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Will Iraq sink the GOP?

Unhappiness with the war cost Republicans in '06, and now they must face it again in '08.

September 16, 2007|Ronald Brownstein

Next summer, less than four months before the November election, there will still be about as many American troops fighting in Iraq as there were on the day of the Democratic sweep in the November 2006 election. That is the most politically significant fact that emerged from last week's congressional hearings with Gen. David H. Petraeus. The general said that from now until at least the middle of July, he plans to maintain about as many troops in Iraq as were in the field in the fall of 2006 -- about 140,000 in all. President Bush endorsed that strategy in his speech Thursday.

Those plans virtually assure that Iraq will dominate the presidential and congressional campaigns and divide the parties as much in 2008 as it did in 2006 and 2004.

"What this guarantees is that Iraq is still going to be as front and center in the general election as it is today," said Gregory Craig, a former State Department director of policy planning for President Clinton who now advises Sen. Barack Obama. "If there are 130,000 or more American troops in Iraq next summer, there are going to be comparable casualties and uncertainty about the future. So it is going to loom large at the expense of every other issue."

The scenario Petraeus presented to Congress could create some strains for Democrats. Unless Congress can force Bush to accelerate troop withdrawals, which seems less likely than ever after last week's hearings, antiwar activists will grow increasingly frustrated with party leaders. That could pressure Democrats toward positions that alienate general-election swing voters disillusioned about the war but not ready to entirely abandon Iraq (though Obama avoided that trap in his detailed Iraq speech last week).

But the Petraeus testimony clearly creates the greatest political risks, and most difficult choices, for Republicans. GOP presidential and congressional candidates face the dangerous choice of either defending the president or distancing themselves from him as he pursues a largely "stay the course" strategy almost two full years after impatience with the war helped Democrats seize control of the House and Senate. Petraeus repeatedly refused to commit to further troop reductions after the end of the "surge" in July, and while acknowledging that the American mission will eventually shift from front-line combat toward support and training of Iraqi forces, he refused to establish any schedule for such a change. With those positions, Petraeus and Bush provided powerful talking points for Democrats arguing that the only way to change direction in Iraq is to defeat Republicans in next year's election. "It is pretty clear this president isn't going to change course unless he is forced to," said Democratic Rep. Tom Allen, who is already marshaling that argument in his campaign against Sen. Susan Collins (R-Maine).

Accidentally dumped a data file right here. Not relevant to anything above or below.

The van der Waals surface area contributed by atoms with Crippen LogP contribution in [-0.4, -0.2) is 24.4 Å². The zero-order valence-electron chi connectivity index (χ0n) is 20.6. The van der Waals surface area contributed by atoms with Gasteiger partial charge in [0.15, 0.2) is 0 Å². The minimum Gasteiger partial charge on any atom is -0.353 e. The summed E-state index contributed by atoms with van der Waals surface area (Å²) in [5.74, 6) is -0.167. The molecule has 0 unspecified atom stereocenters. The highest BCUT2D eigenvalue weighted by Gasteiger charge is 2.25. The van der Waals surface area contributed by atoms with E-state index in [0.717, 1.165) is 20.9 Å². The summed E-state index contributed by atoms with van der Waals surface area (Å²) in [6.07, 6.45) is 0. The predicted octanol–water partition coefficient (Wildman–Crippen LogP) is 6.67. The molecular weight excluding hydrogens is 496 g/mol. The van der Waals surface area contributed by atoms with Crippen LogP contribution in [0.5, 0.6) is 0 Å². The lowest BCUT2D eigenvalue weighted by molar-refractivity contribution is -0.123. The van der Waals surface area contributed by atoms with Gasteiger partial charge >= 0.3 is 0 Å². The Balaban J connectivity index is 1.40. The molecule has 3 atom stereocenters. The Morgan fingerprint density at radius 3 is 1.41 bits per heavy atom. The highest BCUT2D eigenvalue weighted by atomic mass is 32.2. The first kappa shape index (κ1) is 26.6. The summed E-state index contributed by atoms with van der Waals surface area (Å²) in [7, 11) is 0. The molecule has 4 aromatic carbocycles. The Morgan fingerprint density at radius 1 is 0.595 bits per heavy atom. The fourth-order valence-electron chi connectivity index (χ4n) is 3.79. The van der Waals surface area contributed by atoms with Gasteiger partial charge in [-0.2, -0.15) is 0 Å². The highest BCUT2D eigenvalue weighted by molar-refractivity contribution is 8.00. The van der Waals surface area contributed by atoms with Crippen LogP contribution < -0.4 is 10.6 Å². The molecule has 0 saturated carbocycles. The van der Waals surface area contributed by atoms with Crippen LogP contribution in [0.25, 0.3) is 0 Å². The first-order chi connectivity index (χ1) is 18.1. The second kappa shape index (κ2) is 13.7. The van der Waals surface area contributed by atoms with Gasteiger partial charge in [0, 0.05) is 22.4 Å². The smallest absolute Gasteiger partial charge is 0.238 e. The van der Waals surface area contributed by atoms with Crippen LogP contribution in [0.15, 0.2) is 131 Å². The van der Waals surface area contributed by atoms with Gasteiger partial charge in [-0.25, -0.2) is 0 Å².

On the morning after the disastrous 2006 election, not many Republicans could have imagined that they would be facing the voters in 2008 with roughly the same number of troops in Iraq shouldering roughly the same responsibilities. "We were certainly hopeful that we wouldn't be," said Tom Ingram, the longtime chief strategist for Sen. Lamar Alexander (R-Tenn.), who faces reelection next year. "And I don't think we expected to be."

Few Republicans doubt that maintaining such a large troop deployment to Iraq next year will strain America's patience. But Republicans optimistic about the war believe two other factors could blunt that discontent. One is that the number of troops will still be declining next year, even if they only revert to the pre-surge level. And the administration, without committing to any specifics, has left open the possibility of additional reductions later in 2008. Bush and Petraeus said that next March they will consider further withdrawals that would begin after July, and Secretary of Defense Robert M. Gates said Friday that he envisions even deeper reductions by the end of next year than the general and the president had seemed to imply.

The other mitigating factor would be further progress in securing Iraq. Pete Wehner, until recently the White House director of strategic initiatives, says that if the sustained deployment produces continued security gains, Republicans will benefit. "The only way this can turn out to be an issue that doesn't deeply injure the Republican Party is if Iraq is a calmer country and you have legitimate, demonstrable progress," said Wehner, now a senior fellow at the Ethics and Public Policy Center, a conservative think tank.

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